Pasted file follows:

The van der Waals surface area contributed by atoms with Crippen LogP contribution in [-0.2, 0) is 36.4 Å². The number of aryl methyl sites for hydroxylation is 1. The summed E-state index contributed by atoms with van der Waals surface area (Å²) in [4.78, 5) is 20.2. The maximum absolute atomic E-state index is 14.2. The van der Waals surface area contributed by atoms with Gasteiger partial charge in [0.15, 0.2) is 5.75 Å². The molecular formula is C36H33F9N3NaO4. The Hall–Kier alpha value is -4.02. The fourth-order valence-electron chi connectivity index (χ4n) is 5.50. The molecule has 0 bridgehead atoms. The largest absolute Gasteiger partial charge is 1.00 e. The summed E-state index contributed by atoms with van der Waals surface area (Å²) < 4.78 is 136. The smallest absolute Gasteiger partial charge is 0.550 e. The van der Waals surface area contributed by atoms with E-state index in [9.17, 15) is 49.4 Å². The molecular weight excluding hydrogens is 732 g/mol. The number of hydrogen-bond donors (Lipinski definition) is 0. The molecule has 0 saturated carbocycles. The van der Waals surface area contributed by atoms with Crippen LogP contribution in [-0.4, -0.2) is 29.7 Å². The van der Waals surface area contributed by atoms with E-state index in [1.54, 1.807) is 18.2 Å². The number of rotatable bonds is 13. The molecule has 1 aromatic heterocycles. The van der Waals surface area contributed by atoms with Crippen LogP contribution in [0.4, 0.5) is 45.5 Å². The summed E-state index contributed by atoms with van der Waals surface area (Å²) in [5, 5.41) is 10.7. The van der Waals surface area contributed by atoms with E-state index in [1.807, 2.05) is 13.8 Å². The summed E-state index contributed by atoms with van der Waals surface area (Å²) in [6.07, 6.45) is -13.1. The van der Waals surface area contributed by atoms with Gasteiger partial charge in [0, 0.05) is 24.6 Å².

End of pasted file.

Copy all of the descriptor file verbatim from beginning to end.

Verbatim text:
The van der Waals surface area contributed by atoms with Crippen LogP contribution in [-0.2, 0) is 36.4 Å². The number of aryl methyl sites for hydroxylation is 1. The summed E-state index contributed by atoms with van der Waals surface area (Å²) in [4.78, 5) is 20.2. The maximum absolute atomic E-state index is 14.2. The van der Waals surface area contributed by atoms with Gasteiger partial charge in [0.15, 0.2) is 5.75 Å². The molecular formula is C36H33F9N3NaO4. The Hall–Kier alpha value is -4.02. The fourth-order valence-electron chi connectivity index (χ4n) is 5.50. The molecule has 0 bridgehead atoms. The largest absolute Gasteiger partial charge is 1.00 e. The summed E-state index contributed by atoms with van der Waals surface area (Å²) < 4.78 is 136. The smallest absolute Gasteiger partial charge is 0.550 e. The van der Waals surface area contributed by atoms with E-state index in [9.17, 15) is 49.4 Å². The molecular weight excluding hydrogens is 732 g/mol. The number of hydrogen-bond donors (Lipinski definition) is 0. The molecule has 0 saturated carbocycles. The van der Waals surface area contributed by atoms with Crippen LogP contribution in [-0.4, -0.2) is 29.7 Å². The van der Waals surface area contributed by atoms with E-state index in [1.54, 1.807) is 18.2 Å². The number of rotatable bonds is 13. The molecule has 1 aromatic heterocycles. The van der Waals surface area contributed by atoms with Crippen LogP contribution in [0.4, 0.5) is 45.5 Å². The summed E-state index contributed by atoms with van der Waals surface area (Å²) in [5, 5.41) is 10.7. The van der Waals surface area contributed by atoms with E-state index in [1.807, 2.05) is 13.8 Å². The summed E-state index contributed by atoms with van der Waals surface area (Å²) in [6.07, 6.45) is -13.1. The van der Waals surface area contributed by atoms with Gasteiger partial charge in [0, 0.05) is 24.6 Å².